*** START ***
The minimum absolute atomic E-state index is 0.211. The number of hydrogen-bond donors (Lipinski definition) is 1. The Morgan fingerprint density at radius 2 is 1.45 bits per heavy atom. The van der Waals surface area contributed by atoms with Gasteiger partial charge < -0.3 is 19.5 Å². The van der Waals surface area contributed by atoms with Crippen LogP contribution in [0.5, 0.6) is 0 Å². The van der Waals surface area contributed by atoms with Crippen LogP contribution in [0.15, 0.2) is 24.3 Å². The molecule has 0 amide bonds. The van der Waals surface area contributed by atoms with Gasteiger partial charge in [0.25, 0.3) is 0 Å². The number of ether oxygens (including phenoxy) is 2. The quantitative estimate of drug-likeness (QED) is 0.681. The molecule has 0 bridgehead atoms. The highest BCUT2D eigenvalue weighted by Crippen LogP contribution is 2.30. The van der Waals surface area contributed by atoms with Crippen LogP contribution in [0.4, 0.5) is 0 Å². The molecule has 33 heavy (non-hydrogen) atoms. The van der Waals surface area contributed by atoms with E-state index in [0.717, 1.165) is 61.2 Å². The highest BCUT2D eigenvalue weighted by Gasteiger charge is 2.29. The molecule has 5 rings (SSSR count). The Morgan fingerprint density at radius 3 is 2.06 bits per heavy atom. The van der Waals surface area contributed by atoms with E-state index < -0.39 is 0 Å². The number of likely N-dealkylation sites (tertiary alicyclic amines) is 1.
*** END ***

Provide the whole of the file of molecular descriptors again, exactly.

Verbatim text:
The minimum absolute atomic E-state index is 0.211. The number of hydrogen-bond donors (Lipinski definition) is 1. The Morgan fingerprint density at radius 2 is 1.45 bits per heavy atom. The van der Waals surface area contributed by atoms with Gasteiger partial charge < -0.3 is 19.5 Å². The van der Waals surface area contributed by atoms with Crippen LogP contribution in [0.5, 0.6) is 0 Å². The van der Waals surface area contributed by atoms with Crippen LogP contribution in [0.15, 0.2) is 24.3 Å². The molecule has 0 amide bonds. The van der Waals surface area contributed by atoms with Gasteiger partial charge in [0.25, 0.3) is 0 Å². The number of ether oxygens (including phenoxy) is 2. The quantitative estimate of drug-likeness (QED) is 0.681. The molecule has 0 bridgehead atoms. The highest BCUT2D eigenvalue weighted by Crippen LogP contribution is 2.30. The van der Waals surface area contributed by atoms with Crippen LogP contribution in [0.4, 0.5) is 0 Å². The molecule has 33 heavy (non-hydrogen) atoms. The van der Waals surface area contributed by atoms with E-state index in [0.717, 1.165) is 61.2 Å². The highest BCUT2D eigenvalue weighted by Gasteiger charge is 2.29. The molecule has 5 rings (SSSR count). The Morgan fingerprint density at radius 3 is 2.06 bits per heavy atom. The van der Waals surface area contributed by atoms with E-state index < -0.39 is 0 Å². The number of likely N-dealkylation sites (tertiary alicyclic amines) is 1.